Many stoloniferous plant species have the ability to exploit resource-rich patches via plastic growth responses. The most efficient responses are shortened spacers and increased branching frequency. Here we experimentally investigate the ability of the stoloniferous plant Linnaea borealis to respond to patches of increased light intensity and reduced water availability in natural systems. The significance of contrasts between patches was also investigated. A three-level factorial design was used, with light, water availability, and site as the factors. Increased light intensity was achieved through mowing of the surrounding vegetation, and reduced water availability was achieved by placing wooden ledges under the stolons. The treatments were applied at three subarctic sites that differ in light conditions. Branching frequency, number of new meristems, average internode length, leaf area, and dry weight production were studied 14 months after the manipulations. Increased light intensity increased branching frequencies; the strongest effects were obtained at the site with a closed canopy. Average internode length decreased 19% in response to increased light intensity. Root:shoot ratios decreased under increased light intensity and reduced water availability. A reduction in water availability alone did not affect any other investigated traits. We conclude that ramets of L. borealis are able to respond efficiently to small-scale variations in light intensity in natural systems, an ability of great importance for the performance of a prostrate species on shady forest floors.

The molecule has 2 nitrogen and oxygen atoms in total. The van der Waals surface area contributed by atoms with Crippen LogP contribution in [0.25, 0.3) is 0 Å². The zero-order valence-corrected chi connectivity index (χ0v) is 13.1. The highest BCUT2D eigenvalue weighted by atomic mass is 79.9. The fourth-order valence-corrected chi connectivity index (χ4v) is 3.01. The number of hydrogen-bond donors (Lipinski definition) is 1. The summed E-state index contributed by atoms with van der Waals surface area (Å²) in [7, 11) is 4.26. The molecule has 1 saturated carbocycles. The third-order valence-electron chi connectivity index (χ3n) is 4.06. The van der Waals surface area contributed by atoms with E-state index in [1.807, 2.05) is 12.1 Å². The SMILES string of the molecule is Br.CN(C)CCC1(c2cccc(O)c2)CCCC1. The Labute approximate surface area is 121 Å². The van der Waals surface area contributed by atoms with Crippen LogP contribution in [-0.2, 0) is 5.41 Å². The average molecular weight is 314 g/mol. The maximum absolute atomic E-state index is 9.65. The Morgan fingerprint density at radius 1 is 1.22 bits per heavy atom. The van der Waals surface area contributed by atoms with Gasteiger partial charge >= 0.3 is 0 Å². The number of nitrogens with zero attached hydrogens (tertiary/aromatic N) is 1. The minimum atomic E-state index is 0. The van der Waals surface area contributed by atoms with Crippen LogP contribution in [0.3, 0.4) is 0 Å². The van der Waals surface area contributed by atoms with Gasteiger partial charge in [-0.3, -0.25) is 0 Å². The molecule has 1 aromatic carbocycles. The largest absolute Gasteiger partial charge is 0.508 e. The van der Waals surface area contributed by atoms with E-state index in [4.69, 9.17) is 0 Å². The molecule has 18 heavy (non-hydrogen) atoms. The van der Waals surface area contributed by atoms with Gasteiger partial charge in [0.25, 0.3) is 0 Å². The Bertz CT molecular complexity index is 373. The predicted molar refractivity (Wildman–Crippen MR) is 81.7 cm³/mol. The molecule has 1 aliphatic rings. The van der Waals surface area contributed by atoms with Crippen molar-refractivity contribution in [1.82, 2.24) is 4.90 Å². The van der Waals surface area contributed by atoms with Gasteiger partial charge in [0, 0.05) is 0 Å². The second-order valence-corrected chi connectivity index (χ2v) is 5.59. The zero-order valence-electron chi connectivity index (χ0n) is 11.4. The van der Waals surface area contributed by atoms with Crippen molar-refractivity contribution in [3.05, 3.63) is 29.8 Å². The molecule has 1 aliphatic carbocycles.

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Vol. 13 • No. 3